The municipal bond market is experiencing a boom as more states seek to capitalize on low rates to issue new debt to cover rising costs. Municipal bond exchange traded funds continue to strengthen as income hunters look for more attractive yield-generating assets in a lower-for-longer rate environment.

Over the past three months, the iShares National Muni Bond ETF (NYSEArca: MUB) rose 1.8%, Vanguard Tax-Exempt Bond ETF (NYSEArca: VTEB) gained 2.2%, and SPDR Nuveen Bloomberg Barclays Municipal Bond ETF (NYSEArca: TFI) was up 1.9%.

According to Refinitiv data, muni bonds for new projects hit $252 billion in 2020, after municipal bond issuance in 2020 was at its highest in a decade. The new borrowing put the total amount of outstanding municipal debt above $3.9 trillion for the first time since 2013, the Wall Street Journal reports.

Cash-strapped states have been increasing their debt load to cover shortfalls associated with Covid-19 and to pay back old debt. The coronavirus pandemic has exacerbated already tight state budgets.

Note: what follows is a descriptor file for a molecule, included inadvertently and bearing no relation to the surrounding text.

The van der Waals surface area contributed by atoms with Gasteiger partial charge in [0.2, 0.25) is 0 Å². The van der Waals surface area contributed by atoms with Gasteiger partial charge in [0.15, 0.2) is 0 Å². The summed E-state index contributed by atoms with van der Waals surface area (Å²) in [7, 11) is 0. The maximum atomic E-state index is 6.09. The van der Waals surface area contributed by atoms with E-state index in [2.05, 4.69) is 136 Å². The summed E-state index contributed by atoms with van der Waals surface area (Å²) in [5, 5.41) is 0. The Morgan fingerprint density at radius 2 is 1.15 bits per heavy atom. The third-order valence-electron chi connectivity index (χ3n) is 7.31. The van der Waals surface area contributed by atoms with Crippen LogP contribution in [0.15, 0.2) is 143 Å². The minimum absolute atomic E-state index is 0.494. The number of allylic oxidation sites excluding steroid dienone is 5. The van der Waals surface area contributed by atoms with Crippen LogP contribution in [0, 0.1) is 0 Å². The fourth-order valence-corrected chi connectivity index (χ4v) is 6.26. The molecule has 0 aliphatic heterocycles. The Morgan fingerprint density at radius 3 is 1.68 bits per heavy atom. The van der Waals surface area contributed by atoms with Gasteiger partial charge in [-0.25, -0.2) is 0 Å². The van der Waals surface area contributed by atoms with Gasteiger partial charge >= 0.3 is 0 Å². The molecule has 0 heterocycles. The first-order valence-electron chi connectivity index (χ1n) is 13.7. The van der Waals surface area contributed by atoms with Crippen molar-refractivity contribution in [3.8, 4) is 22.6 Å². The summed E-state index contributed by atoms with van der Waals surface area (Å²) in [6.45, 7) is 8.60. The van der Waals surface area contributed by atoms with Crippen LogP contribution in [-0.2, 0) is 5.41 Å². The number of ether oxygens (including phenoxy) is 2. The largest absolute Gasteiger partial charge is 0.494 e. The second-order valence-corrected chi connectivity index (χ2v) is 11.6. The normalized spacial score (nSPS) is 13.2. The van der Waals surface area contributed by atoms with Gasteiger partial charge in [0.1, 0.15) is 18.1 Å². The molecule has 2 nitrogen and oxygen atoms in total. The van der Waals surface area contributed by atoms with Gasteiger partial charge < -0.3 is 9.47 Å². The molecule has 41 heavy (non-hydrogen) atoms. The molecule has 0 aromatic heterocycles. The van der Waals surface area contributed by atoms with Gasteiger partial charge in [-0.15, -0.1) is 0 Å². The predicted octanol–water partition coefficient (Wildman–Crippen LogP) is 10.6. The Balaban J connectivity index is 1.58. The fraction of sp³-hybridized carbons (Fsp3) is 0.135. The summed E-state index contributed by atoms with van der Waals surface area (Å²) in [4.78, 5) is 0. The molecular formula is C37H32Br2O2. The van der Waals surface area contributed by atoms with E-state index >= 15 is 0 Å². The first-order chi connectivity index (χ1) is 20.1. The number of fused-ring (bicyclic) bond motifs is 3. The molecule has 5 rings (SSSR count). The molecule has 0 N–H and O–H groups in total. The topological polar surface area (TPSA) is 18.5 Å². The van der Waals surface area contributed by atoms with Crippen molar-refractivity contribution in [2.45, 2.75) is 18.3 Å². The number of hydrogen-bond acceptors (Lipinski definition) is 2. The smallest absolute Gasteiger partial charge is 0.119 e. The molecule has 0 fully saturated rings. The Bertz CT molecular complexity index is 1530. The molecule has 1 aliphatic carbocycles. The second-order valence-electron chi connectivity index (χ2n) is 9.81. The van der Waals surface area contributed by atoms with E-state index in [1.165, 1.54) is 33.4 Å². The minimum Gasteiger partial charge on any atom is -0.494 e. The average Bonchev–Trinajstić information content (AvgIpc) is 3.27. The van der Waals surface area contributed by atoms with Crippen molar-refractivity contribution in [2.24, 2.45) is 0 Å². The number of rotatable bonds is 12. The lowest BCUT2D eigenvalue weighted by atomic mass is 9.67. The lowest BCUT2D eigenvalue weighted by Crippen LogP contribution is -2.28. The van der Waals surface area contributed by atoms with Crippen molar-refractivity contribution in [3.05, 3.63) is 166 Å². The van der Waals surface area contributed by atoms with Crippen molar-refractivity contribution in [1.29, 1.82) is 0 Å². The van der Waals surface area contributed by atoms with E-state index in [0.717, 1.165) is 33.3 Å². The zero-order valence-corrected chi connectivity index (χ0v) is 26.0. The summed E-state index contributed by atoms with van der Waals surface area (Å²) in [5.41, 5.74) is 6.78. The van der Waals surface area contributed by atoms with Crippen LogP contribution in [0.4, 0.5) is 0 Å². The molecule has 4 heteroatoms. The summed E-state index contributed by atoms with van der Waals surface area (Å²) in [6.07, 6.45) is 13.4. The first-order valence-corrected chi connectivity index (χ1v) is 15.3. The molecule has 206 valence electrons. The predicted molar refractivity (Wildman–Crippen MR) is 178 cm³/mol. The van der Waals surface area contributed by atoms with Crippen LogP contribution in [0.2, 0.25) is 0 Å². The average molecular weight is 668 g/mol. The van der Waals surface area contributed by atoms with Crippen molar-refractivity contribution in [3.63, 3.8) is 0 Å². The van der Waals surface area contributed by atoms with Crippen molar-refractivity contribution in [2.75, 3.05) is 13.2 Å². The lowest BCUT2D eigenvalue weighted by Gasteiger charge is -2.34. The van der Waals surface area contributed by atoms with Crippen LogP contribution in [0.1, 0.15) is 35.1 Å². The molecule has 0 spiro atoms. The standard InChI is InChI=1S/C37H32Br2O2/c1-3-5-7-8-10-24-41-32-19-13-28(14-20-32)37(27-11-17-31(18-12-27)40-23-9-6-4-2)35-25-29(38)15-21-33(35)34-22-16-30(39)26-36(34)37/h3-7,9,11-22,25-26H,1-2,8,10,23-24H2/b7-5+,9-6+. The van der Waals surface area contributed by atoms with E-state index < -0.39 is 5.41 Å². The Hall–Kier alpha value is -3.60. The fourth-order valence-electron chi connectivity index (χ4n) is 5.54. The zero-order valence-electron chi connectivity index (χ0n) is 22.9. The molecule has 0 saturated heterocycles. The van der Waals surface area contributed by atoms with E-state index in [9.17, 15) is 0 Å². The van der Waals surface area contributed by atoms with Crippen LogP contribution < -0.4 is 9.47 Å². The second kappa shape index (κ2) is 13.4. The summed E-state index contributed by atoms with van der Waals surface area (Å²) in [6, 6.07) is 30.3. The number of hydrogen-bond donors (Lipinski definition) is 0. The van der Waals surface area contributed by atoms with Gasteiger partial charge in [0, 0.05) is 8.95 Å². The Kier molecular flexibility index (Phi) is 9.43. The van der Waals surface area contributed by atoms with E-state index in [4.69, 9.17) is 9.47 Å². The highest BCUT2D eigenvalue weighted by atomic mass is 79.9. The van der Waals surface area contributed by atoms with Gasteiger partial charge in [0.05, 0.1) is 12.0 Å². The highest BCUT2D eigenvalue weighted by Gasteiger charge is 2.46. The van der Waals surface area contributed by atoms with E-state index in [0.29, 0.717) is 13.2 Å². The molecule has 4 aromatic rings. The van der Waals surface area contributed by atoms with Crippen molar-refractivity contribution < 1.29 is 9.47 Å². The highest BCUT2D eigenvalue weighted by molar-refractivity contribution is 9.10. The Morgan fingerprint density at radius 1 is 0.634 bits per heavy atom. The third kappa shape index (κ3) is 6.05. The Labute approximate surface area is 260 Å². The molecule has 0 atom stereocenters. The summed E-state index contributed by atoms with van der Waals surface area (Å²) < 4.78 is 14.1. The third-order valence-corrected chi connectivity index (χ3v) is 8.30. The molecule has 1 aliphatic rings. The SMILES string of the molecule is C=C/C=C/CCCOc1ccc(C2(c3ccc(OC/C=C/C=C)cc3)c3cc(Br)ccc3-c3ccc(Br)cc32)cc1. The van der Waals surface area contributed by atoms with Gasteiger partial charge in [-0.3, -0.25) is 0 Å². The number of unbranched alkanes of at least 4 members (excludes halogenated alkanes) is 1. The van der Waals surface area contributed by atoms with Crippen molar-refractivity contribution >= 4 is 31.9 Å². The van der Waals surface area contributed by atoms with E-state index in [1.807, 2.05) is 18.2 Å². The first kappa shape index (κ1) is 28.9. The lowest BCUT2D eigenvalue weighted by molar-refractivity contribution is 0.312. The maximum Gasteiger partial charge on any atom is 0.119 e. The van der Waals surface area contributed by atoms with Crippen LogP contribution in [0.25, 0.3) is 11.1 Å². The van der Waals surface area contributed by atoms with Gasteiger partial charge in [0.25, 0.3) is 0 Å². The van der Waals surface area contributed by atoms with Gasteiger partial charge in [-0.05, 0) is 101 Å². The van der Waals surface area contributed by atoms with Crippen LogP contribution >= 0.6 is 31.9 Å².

While the market experienced a deluge in new issuance, investor demand has kept up pace. The near zero Federal Reserve benchmark rates have left investors looking everywhere for yields, and muni bonds have produced some steady returns in a low-rate environment. The Bloomberg Barclays Municipal Bond Index gained 4.7% since the start of 2020, or about the average yearly return over the past decade.

“There’s no yield anywhere so munis are still attractive on a relative basis,” Jon Barasch, director of municipal evaluations at financial analytics company ICE Data Services, told the WSJ.

For example, the iShares National Muni Bond ETF shows a 0.86% 30-day SEC yield, or a 1.53% taxable equivalent 30-day SEC yield for those in the highest income bracket. Meanwhile, yields on benchmark 10-year Treasury notes were hovering around 1.138% on Tuesday.

Looking ahead, the outcome of the recent Georgia Senate runoff elections raised hopes for state and local government creditworthiness, as Democratic Party control of both houses of Congress raises bets for additional fiscal aid to states and local governments.

For more information on the munis market, visit our municipal bonds category.